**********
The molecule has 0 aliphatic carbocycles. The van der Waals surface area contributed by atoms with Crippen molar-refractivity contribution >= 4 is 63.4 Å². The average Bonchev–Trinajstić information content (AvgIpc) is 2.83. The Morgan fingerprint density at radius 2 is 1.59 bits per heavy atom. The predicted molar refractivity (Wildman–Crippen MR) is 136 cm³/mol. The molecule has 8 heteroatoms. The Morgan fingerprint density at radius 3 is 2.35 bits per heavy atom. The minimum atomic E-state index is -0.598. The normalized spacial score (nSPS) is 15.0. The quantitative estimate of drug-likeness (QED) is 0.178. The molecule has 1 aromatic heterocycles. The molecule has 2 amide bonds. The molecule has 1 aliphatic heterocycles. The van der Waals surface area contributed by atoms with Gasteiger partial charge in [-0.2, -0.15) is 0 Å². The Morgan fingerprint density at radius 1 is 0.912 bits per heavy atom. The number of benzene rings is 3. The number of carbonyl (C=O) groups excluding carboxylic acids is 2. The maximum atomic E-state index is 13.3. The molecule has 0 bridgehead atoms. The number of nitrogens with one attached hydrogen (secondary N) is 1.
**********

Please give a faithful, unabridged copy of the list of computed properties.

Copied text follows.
The molecule has 0 aliphatic carbocycles. The van der Waals surface area contributed by atoms with Crippen molar-refractivity contribution >= 4 is 63.4 Å². The average Bonchev–Trinajstić information content (AvgIpc) is 2.83. The Morgan fingerprint density at radius 2 is 1.59 bits per heavy atom. The predicted molar refractivity (Wildman–Crippen MR) is 136 cm³/mol. The molecule has 8 heteroatoms. The Morgan fingerprint density at radius 3 is 2.35 bits per heavy atom. The minimum atomic E-state index is -0.598. The normalized spacial score (nSPS) is 15.0. The quantitative estimate of drug-likeness (QED) is 0.178. The molecule has 1 aromatic heterocycles. The molecule has 2 amide bonds. The molecule has 1 aliphatic heterocycles. The van der Waals surface area contributed by atoms with Gasteiger partial charge in [-0.2, -0.15) is 0 Å². The Morgan fingerprint density at radius 1 is 0.912 bits per heavy atom. The number of benzene rings is 3. The number of carbonyl (C=O) groups excluding carboxylic acids is 2. The maximum atomic E-state index is 13.3. The molecule has 0 bridgehead atoms. The number of nitrogens with one attached hydrogen (secondary N) is 1.